Dehydrating Baked Beans

3 Jun

When it comes to dehydrating foods I have got to be one of the biggest experimenters in the nation. I am a firm believer that if it can be eaten it can be dehydrated. Over the years I have dehydrated eggs, milk and an assortment of other unusual meal items.

Our recent experiment with dehydrating baked beans proved to be a total success. We took a common inexpensive, “Save-A-Lot” can of baked beans and placed them as they were into our food dehydrator. We turned it on to approximately 175 degrees and let it run overnight (about 8 hours or so). The exact time is not important as long as the finished product is completely dried.

When we checked the dehydrator tray the following morning we found the beans had successfully dehydrated and were now ready for breaking up to place in jars. With a kitchen glove covering our hands we broke the clumps of dried beans up until we had an assortment of individual beans. Do not grind them up or you will have bean powder and not baked beans.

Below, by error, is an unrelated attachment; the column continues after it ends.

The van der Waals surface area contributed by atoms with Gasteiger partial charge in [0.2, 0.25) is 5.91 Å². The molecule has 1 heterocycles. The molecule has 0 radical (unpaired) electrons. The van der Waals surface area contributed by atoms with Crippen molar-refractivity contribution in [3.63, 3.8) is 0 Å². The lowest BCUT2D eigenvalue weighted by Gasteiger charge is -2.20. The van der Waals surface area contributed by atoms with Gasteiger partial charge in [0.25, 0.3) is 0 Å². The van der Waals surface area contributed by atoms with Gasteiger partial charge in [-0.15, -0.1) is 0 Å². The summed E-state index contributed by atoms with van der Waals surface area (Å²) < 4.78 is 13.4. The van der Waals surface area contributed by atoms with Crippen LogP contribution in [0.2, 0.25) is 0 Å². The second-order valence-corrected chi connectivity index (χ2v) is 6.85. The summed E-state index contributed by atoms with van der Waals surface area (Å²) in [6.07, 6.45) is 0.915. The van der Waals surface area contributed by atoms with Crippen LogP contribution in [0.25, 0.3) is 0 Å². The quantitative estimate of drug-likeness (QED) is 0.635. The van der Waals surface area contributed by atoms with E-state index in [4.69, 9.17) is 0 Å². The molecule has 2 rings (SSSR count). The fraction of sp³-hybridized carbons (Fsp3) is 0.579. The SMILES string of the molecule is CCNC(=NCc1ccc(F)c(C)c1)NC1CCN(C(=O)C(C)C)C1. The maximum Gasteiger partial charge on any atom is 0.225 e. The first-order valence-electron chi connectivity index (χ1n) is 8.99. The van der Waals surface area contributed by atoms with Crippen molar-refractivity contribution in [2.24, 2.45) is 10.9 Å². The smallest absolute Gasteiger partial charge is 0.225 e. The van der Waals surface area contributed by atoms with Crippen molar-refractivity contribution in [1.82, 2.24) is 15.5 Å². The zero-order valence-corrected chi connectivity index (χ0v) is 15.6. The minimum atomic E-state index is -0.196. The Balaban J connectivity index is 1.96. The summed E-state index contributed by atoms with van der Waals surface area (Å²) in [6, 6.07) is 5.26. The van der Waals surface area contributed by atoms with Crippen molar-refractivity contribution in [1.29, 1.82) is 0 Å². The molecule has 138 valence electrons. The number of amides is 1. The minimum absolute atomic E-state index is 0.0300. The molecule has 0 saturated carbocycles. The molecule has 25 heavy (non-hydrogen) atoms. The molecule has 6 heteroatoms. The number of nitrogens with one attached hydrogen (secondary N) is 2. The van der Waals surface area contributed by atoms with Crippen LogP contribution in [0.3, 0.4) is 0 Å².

With this step completed it was now time to reconstitute some of our beans to see how well the process worked. It does no good to dehydrate a food if no one will eat it. We took about one cup or so of our dried beans and placed them into a container. After which we covered the beans enough water to completely cover every bean in the container. You may have to add a little more water as the beans start to absorb it. After 4 or 5 minutes we tasted them. They were okay but my wife thought they were rather bland.

Not to be put off by the blandness I whipped up a batch of dehydrated baked beans and hot dogs. While they were cooking I added a dash or two of Worchester sauce and some of my favorite BBQ sauce. Exact amounts will vary with taste. After the mixture had warmed up properly, I tasted them and believe me the difference in taste was fantastic. Feel free to add any type of spices which you would normally feel comfortable using in your usual beans. Keep in mind that you could very well add dehydrated hamburger or sausage to them in order to enhance the flavor.

In view of the success of this experiment, I will now dehydrate our complete supply of canned baked beans. You should be able to place approximately four or five cans of dehydrated beans in one pint jar. I am sure you will agree that is a considerable savings in space.

Copyright @Joseph Parish

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Source by Joseph Parish

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